Doctor doubter says surgical experience at Nebraska Medicine changed his outlook on heart health
OMAHA, Neb. (WOWT) - A Nebraska man learned the hard way that heart disease is the leading cause of death for Americans.
Now, he wants to inspire others to take heart health seriously.
Tom Steiner was recently remodeling his basement and says normally, 30 trips up and down steps, moving heavy equipment wouldn’t be an issue.
Until, he started started having shortness of breath.
“I always had chest pains throughout my whole life because of caffeine and lack of sleep and pushing yourself and not doing the things you’re supposed to be doing” he admitted.
In fact, he shrugged off the signs his body kept showing him, for weeks, reluctantly agreeing to see his doctor for a stress test.
“I thought ehhh ok. whatever.” he joked. But when abnormalities showed up, Steiner was recommended to Dr. Shahbaz Malik, an Interventional Cardiologist at Nebraska Medicine.
By the time Steiner went to see him, Dr. Malik said it was right on time because if he’d waited longer, things could’ve been much worse.
”It’s incredibly important to identify symptoms of heart disease quick, early and to speak to your doctor sooner rather than later.” said Dr. Malik.
He explains that Steiner ultimately had an artery blockage on the surface of his heart and would need a stent to keep his coronary arteries open and reduce the chance of heart attack.
“Sixteen million people are diagnosed with heart disease every year. Of them, about one million will have a heart attack.” said Dr. Malik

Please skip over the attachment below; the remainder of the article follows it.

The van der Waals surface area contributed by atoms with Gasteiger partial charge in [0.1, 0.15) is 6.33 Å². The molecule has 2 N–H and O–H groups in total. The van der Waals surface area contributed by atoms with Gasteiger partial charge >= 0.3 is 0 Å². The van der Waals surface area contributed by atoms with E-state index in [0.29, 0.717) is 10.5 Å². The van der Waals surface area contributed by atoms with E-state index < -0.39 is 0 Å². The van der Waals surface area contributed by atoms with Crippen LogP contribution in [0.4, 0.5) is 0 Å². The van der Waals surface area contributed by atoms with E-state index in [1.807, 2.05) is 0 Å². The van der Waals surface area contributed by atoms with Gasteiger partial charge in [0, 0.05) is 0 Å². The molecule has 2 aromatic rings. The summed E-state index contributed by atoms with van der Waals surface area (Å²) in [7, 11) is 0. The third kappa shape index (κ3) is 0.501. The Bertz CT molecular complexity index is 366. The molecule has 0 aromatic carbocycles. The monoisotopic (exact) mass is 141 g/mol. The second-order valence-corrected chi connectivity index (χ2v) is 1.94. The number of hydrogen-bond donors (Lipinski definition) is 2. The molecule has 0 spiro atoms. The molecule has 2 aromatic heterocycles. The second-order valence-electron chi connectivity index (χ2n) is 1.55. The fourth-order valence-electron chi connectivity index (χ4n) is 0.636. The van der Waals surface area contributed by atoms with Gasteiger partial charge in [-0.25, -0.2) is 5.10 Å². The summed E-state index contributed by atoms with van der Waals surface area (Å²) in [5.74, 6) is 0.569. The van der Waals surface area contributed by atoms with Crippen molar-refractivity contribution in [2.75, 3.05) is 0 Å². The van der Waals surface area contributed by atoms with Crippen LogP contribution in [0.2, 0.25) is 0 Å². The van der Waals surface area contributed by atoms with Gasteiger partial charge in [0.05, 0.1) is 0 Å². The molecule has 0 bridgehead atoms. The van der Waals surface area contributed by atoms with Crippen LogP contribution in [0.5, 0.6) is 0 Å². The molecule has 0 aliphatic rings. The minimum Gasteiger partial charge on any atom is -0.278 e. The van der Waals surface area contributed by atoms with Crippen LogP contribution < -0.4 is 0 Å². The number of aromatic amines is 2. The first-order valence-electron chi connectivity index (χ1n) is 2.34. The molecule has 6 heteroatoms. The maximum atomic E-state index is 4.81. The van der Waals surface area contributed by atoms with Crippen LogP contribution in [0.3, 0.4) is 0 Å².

In fact, during Dr. Malik’s interview with Six News as he was explaining the procedure - a heart catheterization - he was paged about a patient who actually did suffer a heart attack.
Steiner admits his personal experience with heart issues was scary, but said he’s grateful for the experience; especially because he went into the situation with a chip on his shoulder.
“I was expecting a condescending arrogant, self pompous, God complex doctor who was gonna dismiss me, look at his watch and say...’gotta move on.” said Steiner.
But it was the opposite according to Steiner, who described the Nebraska Medicine physicians as patient, and understanding as they guided him through the entire process.
Dr. Malik says it’s common for patients to have hesitations about seeing a cardiologist, especially because they often downplay signs from their body, but he cautions against how dangerous that is.
He says everyone should be acknowledging shortness of breath or chest pain and at least communicating with a doctor about it. Additionally, conversations with family about hereditary issues are encouraged.
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